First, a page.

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I was grounded yesterday.

Not that kind of grounded.  I’ve never been the “in trouble” kind of grounded.  Seriously… never.  My kids have thankfully never been either.  I mean the Merriam Webster version of grounded:

Mentally and emotionally stable : admirably sensible, realistic, and unpretentious <remains grounded despite all the praise and attention>

Okay, I don’t really know about any of that stuff either.  Here’s my definition of grounded:

“Yeah dude, despite all the swirling chaos of challenges and insecurity and kids and hopes and dreams and anxiousness about life and trying to write… things are pretty good… in fact, things are very good.”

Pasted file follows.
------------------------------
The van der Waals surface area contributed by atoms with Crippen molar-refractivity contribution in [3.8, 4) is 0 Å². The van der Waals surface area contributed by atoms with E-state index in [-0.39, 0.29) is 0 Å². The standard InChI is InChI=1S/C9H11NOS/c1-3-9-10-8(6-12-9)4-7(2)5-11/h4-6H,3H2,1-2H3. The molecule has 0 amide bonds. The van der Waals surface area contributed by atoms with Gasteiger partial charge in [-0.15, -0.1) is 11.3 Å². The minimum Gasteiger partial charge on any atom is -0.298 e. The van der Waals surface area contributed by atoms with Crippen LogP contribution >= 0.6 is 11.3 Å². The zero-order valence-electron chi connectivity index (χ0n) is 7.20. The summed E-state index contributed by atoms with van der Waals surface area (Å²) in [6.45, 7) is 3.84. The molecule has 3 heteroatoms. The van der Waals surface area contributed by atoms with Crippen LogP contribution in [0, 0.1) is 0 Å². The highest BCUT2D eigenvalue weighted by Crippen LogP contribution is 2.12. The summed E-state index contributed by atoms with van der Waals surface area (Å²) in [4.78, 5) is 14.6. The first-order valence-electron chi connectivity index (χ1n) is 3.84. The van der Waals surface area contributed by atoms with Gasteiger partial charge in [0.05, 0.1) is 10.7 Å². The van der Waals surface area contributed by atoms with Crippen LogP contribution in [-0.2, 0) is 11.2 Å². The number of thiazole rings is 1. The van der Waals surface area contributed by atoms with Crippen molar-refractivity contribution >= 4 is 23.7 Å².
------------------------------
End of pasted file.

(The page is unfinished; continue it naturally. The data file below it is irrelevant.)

I spent a lot of time with my family yesterday. I felt close, connected. We are not always like that, not that we don’t want to be, it’s just that stuff gets in the way. It’s an anomaly that I can’t quite decipher, how you try to live life, yet somehow life gets in the way of living every moment to its fullest. Kid’s activities, adult activities, work. Like most families, I imagine, it seems sometimes we just pass each other in the kitchen or the hallways on our way to who knows where. Sometimes we struggle just to talk to each other. Sometimes weeks go by in a dizzying blur like those instances when you have driven somewhere, only to arrive at the destination and not remember anything about the drive. I don’t like that, yet I also don’t know how to change it or if I should even worry about trying, as it’s likely perfectly normal.